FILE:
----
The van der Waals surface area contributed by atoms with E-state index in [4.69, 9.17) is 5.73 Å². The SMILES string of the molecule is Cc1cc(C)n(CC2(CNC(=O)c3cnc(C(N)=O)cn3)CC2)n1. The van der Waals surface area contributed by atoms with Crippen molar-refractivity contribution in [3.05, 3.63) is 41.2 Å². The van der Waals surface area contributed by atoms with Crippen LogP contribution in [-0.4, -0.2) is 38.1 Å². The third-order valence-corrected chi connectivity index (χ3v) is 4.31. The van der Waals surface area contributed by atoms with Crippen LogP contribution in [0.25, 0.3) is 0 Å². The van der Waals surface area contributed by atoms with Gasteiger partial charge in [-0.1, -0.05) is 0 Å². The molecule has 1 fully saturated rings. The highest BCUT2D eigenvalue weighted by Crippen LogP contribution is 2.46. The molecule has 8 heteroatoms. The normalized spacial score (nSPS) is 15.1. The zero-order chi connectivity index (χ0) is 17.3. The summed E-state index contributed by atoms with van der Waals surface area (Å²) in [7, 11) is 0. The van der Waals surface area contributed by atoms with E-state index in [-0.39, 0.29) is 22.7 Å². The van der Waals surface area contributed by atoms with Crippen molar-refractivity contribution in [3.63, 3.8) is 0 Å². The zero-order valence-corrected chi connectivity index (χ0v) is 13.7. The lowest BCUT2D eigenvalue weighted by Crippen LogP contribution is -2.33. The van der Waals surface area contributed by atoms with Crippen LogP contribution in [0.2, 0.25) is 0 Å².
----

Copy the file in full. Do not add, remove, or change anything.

The van der Waals surface area contributed by atoms with E-state index in [4.69, 9.17) is 5.73 Å². The SMILES string of the molecule is Cc1cc(C)n(CC2(CNC(=O)c3cnc(C(N)=O)cn3)CC2)n1. The van der Waals surface area contributed by atoms with Crippen molar-refractivity contribution in [3.05, 3.63) is 41.2 Å². The van der Waals surface area contributed by atoms with Crippen LogP contribution in [-0.4, -0.2) is 38.1 Å². The third-order valence-corrected chi connectivity index (χ3v) is 4.31. The van der Waals surface area contributed by atoms with Crippen LogP contribution in [0.25, 0.3) is 0 Å². The van der Waals surface area contributed by atoms with Gasteiger partial charge in [-0.1, -0.05) is 0 Å². The molecule has 1 fully saturated rings. The highest BCUT2D eigenvalue weighted by Crippen LogP contribution is 2.46. The molecule has 8 heteroatoms. The normalized spacial score (nSPS) is 15.1. The zero-order chi connectivity index (χ0) is 17.3. The summed E-state index contributed by atoms with van der Waals surface area (Å²) in [7, 11) is 0. The van der Waals surface area contributed by atoms with E-state index in [-0.39, 0.29) is 22.7 Å². The van der Waals surface area contributed by atoms with Crippen molar-refractivity contribution in [3.63, 3.8) is 0 Å². The zero-order valence-corrected chi connectivity index (χ0v) is 13.7. The lowest BCUT2D eigenvalue weighted by Crippen LogP contribution is -2.33. The van der Waals surface area contributed by atoms with Crippen LogP contribution in [0.2, 0.25) is 0 Å².